26 Digital Typography Rules for Beginners

The beautiful art of typography is clearly one of the most basic skills every designer should master. After all, it’s one thing that can make or break the design.


The beautiful art of typography is clearly one of the most basic skills every designer should master. After all it’s one thing that can make or break the design.

There are a lot of excellent books written by authors far more experienced than me about every tiny detail of setting type. This huge waterfall of knowledge can be intimidating for a beginning designer, or even an average computer user who wants to keep her/his documents elegant and readable. Are you one of them?

Then great, you’re in the right place to get started. This article is all about the ground rules for young typography apprentices. Here you have 26 of the most basic principles and tips about setting type in the digital age. A small typography tutorial for beginners.

Choosing the Right Font

1. Don’t use fancy fonts.

If you don’t have enough experience or knowledge — don’t use fancy fonts at all. Keep it simple.

2. Trajan Pro is not fancy or old.

It just needs to be used correctly. For now, remember that it’s an excellent, classical and elegant typeface, but it’s not a good match for longer texts.

3. Throw Comic Sans away.

Pretend you never saw it.


Throw Comic Sans away and pretend you never saw it.

4. Avoiding default fonts is bullshit.

Seriously, if someone thinks default fonts are dull, they’re ignorant. It’s the way you’re setting the typeface which determines how it’ll look. Times New Roman can look great. You just need to be more sensitive to pull it off and after all it’s better to set text a little bit dull, than ugly or unreadable.


It’s the way you’re setting the typeface which determines how it’ll look. Times New Roman can look great. You just need to be more sensitive to pull it off.

Mixing Fonts

5. Don’t mix more than two fonts.

It doesn’t look too consistent. Paragraphs are justified because there are more than 66 characters in line.

It’s a general rule for me. I’m (almost) always trying to use two font families at max. You’re not attempting to make a patchwork quilt, right?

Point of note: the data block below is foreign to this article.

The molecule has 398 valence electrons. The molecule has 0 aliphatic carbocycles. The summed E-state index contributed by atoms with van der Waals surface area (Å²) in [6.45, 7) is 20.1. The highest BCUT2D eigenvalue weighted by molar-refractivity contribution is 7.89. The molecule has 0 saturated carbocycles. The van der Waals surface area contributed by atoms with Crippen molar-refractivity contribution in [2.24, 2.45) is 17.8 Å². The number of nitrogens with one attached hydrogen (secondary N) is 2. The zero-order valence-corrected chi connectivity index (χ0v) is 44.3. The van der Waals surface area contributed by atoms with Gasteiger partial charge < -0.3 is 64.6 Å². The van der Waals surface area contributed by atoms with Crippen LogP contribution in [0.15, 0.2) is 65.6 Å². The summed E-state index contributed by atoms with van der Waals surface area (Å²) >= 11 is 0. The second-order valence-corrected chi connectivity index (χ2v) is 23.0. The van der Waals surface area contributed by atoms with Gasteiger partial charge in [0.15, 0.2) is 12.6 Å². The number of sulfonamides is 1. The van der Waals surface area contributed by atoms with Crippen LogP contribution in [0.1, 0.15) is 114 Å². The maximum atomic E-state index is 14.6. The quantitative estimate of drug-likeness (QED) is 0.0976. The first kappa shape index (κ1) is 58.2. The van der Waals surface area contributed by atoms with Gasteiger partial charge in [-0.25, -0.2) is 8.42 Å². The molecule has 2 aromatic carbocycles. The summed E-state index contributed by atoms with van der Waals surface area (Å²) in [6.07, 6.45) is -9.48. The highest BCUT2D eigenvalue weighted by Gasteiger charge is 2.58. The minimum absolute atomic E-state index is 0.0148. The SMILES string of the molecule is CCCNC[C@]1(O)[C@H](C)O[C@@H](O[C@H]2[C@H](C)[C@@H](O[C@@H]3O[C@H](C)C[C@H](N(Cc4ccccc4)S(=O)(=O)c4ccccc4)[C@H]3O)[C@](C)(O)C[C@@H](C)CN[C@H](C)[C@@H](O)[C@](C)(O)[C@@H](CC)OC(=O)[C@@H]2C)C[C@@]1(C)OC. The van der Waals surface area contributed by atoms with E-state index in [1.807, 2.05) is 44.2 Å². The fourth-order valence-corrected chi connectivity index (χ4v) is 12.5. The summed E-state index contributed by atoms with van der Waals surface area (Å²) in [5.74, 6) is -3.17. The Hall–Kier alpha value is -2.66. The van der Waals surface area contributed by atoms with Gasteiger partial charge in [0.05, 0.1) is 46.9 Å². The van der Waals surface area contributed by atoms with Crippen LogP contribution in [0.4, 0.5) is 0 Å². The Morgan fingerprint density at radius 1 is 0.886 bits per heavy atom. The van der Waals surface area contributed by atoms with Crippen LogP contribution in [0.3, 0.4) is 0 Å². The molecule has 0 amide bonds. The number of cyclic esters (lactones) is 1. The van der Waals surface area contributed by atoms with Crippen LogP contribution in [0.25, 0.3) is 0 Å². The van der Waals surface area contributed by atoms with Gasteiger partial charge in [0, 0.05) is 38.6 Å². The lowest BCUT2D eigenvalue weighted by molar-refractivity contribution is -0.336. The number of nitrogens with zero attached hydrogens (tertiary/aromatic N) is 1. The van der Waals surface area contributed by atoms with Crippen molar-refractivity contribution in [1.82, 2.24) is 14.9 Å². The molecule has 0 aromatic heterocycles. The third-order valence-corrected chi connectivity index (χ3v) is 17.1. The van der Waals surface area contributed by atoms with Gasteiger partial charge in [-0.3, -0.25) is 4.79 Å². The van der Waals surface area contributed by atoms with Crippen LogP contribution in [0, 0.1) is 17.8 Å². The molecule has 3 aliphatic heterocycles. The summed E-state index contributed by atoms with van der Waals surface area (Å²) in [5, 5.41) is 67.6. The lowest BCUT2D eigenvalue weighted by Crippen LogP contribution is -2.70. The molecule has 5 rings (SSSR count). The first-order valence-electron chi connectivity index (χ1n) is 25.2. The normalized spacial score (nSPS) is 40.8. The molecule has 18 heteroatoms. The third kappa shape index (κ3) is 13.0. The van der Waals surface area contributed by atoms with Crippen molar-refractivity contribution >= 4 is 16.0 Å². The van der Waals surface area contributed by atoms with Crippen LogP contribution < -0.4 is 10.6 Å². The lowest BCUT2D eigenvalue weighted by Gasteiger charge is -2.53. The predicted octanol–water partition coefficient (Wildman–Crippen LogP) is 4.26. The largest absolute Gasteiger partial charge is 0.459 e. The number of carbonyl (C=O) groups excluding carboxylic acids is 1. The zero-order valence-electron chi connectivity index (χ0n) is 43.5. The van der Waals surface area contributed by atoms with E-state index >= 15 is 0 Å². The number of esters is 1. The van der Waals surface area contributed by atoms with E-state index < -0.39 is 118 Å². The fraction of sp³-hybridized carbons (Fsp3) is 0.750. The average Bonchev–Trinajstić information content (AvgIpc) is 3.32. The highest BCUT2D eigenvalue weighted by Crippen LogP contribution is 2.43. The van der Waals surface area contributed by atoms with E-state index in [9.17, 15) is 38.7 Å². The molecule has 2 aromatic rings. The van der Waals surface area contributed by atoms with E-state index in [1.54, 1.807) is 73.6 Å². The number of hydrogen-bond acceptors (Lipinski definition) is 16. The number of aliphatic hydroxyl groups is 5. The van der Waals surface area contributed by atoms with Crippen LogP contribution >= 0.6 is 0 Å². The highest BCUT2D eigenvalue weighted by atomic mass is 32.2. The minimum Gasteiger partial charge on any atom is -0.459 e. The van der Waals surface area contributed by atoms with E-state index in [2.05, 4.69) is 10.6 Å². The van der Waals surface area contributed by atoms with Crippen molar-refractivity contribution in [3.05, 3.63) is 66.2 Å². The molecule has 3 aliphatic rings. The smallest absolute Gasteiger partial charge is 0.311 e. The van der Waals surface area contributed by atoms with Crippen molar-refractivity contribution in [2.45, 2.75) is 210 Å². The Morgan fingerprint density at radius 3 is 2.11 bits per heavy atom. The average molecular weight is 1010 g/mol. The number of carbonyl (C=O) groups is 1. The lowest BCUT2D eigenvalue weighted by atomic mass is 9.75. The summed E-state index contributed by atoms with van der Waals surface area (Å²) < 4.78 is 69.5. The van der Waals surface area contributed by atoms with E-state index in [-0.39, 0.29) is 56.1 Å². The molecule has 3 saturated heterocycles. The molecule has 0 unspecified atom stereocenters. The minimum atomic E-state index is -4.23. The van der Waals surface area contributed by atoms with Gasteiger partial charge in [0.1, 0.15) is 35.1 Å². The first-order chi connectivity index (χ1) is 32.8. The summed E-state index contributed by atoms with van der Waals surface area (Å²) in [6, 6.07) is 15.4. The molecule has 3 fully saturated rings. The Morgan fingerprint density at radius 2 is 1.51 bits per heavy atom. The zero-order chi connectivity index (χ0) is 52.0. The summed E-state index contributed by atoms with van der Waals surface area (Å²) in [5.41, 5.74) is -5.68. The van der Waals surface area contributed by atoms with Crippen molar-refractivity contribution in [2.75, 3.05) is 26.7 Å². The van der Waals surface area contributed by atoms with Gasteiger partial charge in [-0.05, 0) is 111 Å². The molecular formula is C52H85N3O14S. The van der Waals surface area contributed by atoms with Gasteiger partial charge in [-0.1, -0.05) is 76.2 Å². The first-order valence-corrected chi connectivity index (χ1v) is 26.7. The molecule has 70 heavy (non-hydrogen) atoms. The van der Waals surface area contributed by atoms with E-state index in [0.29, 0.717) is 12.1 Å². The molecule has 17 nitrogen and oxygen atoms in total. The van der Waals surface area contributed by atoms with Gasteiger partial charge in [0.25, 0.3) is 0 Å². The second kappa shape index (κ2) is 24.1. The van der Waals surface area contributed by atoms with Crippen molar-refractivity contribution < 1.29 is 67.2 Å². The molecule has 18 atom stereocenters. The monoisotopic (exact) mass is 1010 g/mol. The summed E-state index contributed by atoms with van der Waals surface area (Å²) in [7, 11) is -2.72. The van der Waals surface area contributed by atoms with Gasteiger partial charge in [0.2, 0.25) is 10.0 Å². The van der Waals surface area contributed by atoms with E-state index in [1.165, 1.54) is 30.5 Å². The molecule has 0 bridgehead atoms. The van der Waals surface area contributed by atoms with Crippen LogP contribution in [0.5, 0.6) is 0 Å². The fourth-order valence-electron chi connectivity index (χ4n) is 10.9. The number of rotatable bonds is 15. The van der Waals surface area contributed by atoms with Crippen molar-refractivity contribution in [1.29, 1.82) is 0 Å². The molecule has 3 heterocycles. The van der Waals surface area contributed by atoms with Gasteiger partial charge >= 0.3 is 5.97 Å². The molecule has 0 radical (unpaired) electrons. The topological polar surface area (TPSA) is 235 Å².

It’s a general rule for me. I’m (almost) always trying to use two font families at max. You’re not attempting to make a patchwork quilt, right?

6. Mix only contrasting fonts.

Doesn’t first paragraph look better? Paragraphs are justified because there are more than 66 characters in line.

Sans Serif + Serif, a Script font and a modern one. You need to preserve contrast. Mixing two familiar fonts looks sloppy.

7. But make sure x-height is familiar.

The x-height is the lower case letter height measured from the baseline. You need to choose typefaces with similar heights when mixing. It’ll help you keep a paragraph gray level constant. It’ll also made text easier to read as vision line remains constant.

Setting Text

8. Font size.

Paragraph text used on the web should be at least 13 px. 14–18 px is the best choice for me — It’s not too big and it’s comfortable to read.


Paragraph text used on the web should be at least 13 px. 14–18 px is the best choice for me — It’s not too big and it’s comfortable to read.

9. Choose the right line length.

Care about line length being text size times two. Try to keep your paragraph length between 45 to 75 characters. 66 characters per line is widely regarded as ideal, but it’s almost impossible to keep it this way when it comes to responsive websites. Just try not to make your text line too short or too long.


Try to keep your paragraph length between 45 to 75 characters. 66 characters per line is widely regarded as ideal.

10. Choose leading suited to the text size.

To achieve a balanced setting in a block of text, white space between the lines should be about 150% of the x-height. The easier rule to apply is to set the line height of 125% of text size.

Paragraphs

11. Flush left.